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ActionScript for Designers, Part 6Finally, the "fun" begins
Well, folks, here we are. If you've lasted this long, you're about to get a taste of some long-awaited satisfaction. Finally, we're going to start writing some real ActionScript by way of a sample project, one which we'll start slowly with and continue to improve upon in the coming installments. I'm going to try to focus on different aspects of ActionScript (you know, the boring stuff from part 5) as we initialize and augment the project, so hopefully by the time we're done, you'll have a good jumping-off point for your own creations.
Note?previous installments of this series are available from the following links:
Part 1: We have to tear down before we rebuild
Part 2: Who's up for a little target practice?
Part 3: Nothing like a little detour after a really, really long break
Part 4: Targeting (and scripting!) the easy way
Part 5: A (bitter?) pill we must swallow
What this is not
In the interest of diving right in and writing some ActionScript, let me give you a brief overview of the base project and a link to download the "shell" FLA file so you can start following along (rather than providing excruciating detail of setting the flippin' thing up to begin with). Since I'm assuming basic Flash competency, I'm not going to walk through how to set up layers and clips and all the other stuff that goes into making a Flash movie, hence the download. One thing I will say up front (and which I alluded to in an earlier piece) is that I am going to be using Flash 8, since it reintroduced the Script Assist mode that will serve as our training wheels, at least to start. First, grab the following file:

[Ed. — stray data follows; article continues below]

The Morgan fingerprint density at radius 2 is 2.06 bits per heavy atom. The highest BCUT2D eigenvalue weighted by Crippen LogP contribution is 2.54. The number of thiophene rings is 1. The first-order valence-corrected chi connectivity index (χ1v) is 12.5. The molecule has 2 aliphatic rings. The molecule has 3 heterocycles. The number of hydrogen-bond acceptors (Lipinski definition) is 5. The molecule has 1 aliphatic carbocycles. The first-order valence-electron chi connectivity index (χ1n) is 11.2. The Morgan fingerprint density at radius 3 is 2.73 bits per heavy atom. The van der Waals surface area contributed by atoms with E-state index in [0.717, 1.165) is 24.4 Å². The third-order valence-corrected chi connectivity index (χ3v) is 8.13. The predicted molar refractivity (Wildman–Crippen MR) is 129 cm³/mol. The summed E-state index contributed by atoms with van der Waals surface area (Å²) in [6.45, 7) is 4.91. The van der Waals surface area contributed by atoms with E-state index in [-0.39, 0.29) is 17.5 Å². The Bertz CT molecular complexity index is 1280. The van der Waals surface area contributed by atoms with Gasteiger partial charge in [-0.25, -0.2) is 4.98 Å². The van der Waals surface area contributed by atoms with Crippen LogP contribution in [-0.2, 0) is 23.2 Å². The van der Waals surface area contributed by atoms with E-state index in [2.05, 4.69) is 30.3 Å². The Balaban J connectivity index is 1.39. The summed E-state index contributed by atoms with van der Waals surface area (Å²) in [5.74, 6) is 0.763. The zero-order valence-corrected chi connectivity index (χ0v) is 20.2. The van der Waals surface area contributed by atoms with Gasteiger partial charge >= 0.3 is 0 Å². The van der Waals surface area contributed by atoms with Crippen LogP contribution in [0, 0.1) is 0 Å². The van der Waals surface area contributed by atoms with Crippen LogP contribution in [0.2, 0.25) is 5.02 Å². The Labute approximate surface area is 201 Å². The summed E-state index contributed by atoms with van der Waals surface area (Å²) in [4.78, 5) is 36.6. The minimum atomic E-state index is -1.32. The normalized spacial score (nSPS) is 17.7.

- Flash project link (7 KB, zipped Flash 8 FLA file)
Now that you've downloaded, unzipped, and launched the project file, let's take a quick tour of what the project will be and what this first file contains. Overall, the project is a simple one: a row of buttons that, when clicked, will load different text into a text area (fig. 1). Here's a brief look just so we're on the same page:
For those of you who have been paying attention, those are indeed the Aqua buttons from a previous tutorial of mine. Now, I chose this type of project for a couple of reasons. One, a simple Flash-based Web site certainly is something of a universal starter project. Two, we can easily build upon it, adding bling to help illustrate some of the things you can do in ActionScript. As for the file itself, we're going to start slowly today, only writing enough script to label the buttons and control a couple of the rollover states. I've set up a few layers on the main timeline that contain the base assets (fig.2):
If you've been with me through all the articles in this series so far, you'll notice that I put actions and labels layers up top, just out of habit. The other layers hold the various visual elements: the background, buttons, text bed, and text area. We're just going to worry about having the buttons do something today, so let's take a closer look at what I've done on the buttons layer (above and beyond what I did to make the buttons themselves?you can see what went into those by reading the aforementioned Aqua buttons tutorial). Double-click any of the instances of the button on the main timeline to edit the button movie clip (fig. 3):
I highlighted the layers that I added for ActionScripting purposes. The button layer is a simple invisible button the exact size and shape of the Aqua button shape (fig. 4, left), the label layer is a Dynamic Text field that I've named label_txt (fig. 4, center), and the highlight layer is an instance of the button shape, which I've named highlight_mc and set to 25% opacity (fig. 4, right).
Related Keywords:flash, flash 8, flash 8 professional, actionscript